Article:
?HammerSchmidt?- Mtbr.com
Results 1 to 9 of 9

Thread: ?HammerSchmidt?

  1. #1
    Bnerd
    Reputation: RideEverything's Avatar
    Join Date
    Jul 2008
    Posts
    938

    ?HammerSchmidt?

    I am seriously considering buying and installing a HammerSchmidt onto my Delirium.

    I have been looking through the Delirium build thread and have seen that several Delirium owners have the HS on their bikes.
    My question to those people is, after some serious ride time, are you still happy with the HS? What are the pros and cons?

    I know that 1x9/1x10 is now all the rage and it would seem I'm not following what is expected of the now single ring mtb world.
    I have considered a single ring set up. However, where I ride (a lot of straight up climbing) and how I ride (staying seated and spinning on the granny - I'm not one for standing and mashing) does not seem to work itself with the ratios I've researched.
    I'm not really looking to be converted to the single ring movement. I do understand some of the benefits but I am quite happy with the dual ring set up I have now. This is why I'm looking into the HS.

    Another reason I'm considering the HS is for clearance. I am running a Blackspire dual ring chainguide and that thing has taken a beating since it's been on my bike! I'm not sure that I can bend it safely back into place any more!

    The Delirium is also my "one" bike. I ride it for everything. In the WBP and for big pedal rides.

  2. #2
    mtbr member
    Reputation: craigstr's Avatar
    Join Date
    Sep 2003
    Posts
    4,354

    Would work good for your application

    I just got rid of mine. I dont pedal my Delirium much so I decided to go 1x9. I ran a HS for two years, it works great, the only downside is the weight (about a pound penalty) and the drag in the overdrive gear (middle ring), there is no drag in the granny but the drag in the middle ring starts to wear on you after a while. The only problem I had was that I broke two plastic cable stops where the cable goes into the gear assembly, its a very exposed area and takes hits easily. I ran the AM version which is lighter than the FR and it held up fine to my punishment.

  3. #3
    mtbr member
    Reputation:
    Join Date
    Aug 2006
    Posts
    551
    I just switched my HS to a 1x10. 2.5 lb savings on an AM bike is pretty significant. HS works great (I wish they could replace the rear mech with this technology), but I found I was using similar gear ratios as 1x10.

  4. #4
    Woohooo! Moderator
    Reputation: kristian's Avatar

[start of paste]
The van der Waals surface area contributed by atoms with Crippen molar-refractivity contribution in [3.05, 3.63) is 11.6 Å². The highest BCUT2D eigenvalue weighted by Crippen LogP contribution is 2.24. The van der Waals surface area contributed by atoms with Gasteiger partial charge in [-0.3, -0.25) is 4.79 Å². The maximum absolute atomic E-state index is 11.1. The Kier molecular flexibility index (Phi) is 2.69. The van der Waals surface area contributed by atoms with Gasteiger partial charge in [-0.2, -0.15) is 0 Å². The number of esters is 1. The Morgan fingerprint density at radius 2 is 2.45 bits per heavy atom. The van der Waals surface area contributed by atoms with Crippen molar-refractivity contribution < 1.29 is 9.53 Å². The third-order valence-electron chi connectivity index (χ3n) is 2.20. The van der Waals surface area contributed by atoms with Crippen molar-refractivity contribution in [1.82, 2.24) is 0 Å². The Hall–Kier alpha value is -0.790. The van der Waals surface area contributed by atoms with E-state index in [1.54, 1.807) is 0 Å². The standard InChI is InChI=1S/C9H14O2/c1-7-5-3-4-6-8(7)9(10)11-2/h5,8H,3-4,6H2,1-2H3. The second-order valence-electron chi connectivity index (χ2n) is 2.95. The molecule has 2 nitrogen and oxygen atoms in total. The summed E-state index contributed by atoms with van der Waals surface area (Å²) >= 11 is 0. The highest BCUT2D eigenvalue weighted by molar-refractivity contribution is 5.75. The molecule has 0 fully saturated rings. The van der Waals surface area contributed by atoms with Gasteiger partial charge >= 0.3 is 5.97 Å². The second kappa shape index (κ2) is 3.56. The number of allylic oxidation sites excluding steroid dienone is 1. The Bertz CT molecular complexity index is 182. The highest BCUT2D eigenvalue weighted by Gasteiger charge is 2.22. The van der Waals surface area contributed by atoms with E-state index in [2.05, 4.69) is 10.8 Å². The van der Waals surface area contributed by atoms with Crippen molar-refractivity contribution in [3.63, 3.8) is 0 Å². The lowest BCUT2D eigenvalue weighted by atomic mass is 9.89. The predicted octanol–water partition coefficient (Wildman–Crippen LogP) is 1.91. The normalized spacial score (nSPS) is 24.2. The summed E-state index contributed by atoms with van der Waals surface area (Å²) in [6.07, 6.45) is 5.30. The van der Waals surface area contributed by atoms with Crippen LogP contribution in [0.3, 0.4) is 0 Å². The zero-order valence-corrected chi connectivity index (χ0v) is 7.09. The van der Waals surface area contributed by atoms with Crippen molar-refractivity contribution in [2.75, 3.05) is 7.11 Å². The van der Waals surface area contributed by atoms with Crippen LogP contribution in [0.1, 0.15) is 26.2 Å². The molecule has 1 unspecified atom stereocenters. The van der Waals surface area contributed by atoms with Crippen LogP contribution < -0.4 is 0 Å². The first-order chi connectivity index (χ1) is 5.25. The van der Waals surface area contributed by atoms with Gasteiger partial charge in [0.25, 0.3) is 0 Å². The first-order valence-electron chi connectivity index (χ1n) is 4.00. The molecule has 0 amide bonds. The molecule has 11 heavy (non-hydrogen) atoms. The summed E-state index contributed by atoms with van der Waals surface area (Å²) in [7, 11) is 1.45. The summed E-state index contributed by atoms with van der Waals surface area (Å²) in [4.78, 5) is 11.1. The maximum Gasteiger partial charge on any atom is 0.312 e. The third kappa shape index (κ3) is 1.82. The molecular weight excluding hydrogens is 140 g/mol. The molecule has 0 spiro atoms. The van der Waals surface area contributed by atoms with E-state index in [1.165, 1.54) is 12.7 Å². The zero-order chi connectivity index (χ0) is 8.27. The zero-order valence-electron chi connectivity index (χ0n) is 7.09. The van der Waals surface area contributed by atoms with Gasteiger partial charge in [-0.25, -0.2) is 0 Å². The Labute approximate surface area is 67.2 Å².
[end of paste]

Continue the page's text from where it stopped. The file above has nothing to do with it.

Join Date
    Jan 2004
    Posts
    5,101
    I've been running mine for almost three years now and I really like it. It is heavy for sure, but it's so nice to instantly shift up or down (you see and read "instantly" but I just didn't understand how instant "instantly" was until I put mine on ). I love the extra clearance on rocks, and it enables me to run a 2.7" rear tire in the 16.4" chainstay setting (first gen Delirium T). I shift a lot more often in the front with the HS than I ever used to. I definitely couldn't ride my DT without some sort of "dual ring" setup.

    As Craig mentioned, the plastic cable stop at the bottom is kinda lame (I carry a spare in my camelbak just in case I break another one). I've also had the pawls freeze "open" twice in heavy wet snow which completely killed my pedaling ablity--it just spun in both directions. I've done snow rides since then without a problem though.

    I don't find the drag to be a problem at all. If I'm climbing, I use the 1:1 ratio where there is no loss. When I'm going downhill, I don't notice the drag in the 1:1.6 ratio. Other than the cost and the weight, I don't see any reason not to run a HS if you need a granny (which I do). It's a much better solution than an E-type derailluer in my opinion.

  5. #5
    mtbr member
    Reputation: rdhfreethought's Avatar
    Join Date
    Aug 2006
    Posts
    1,546
    Exactly what Kristian said. It is heavy as heck, but I run a completely derailleur free setup. HS up front and Alfine-8 in back. This is fine for going up hills (in the 1:1 setting), better for going downhill and switching into any gear anytime.

    Some people say they don't notice the drag in 1:1.6 setting. You can feel it best on flat ground. So HS is definately NOT for XC and fire road type stuff. I have done epic rides on it (8-10 hrs), but you have to like abuse for that.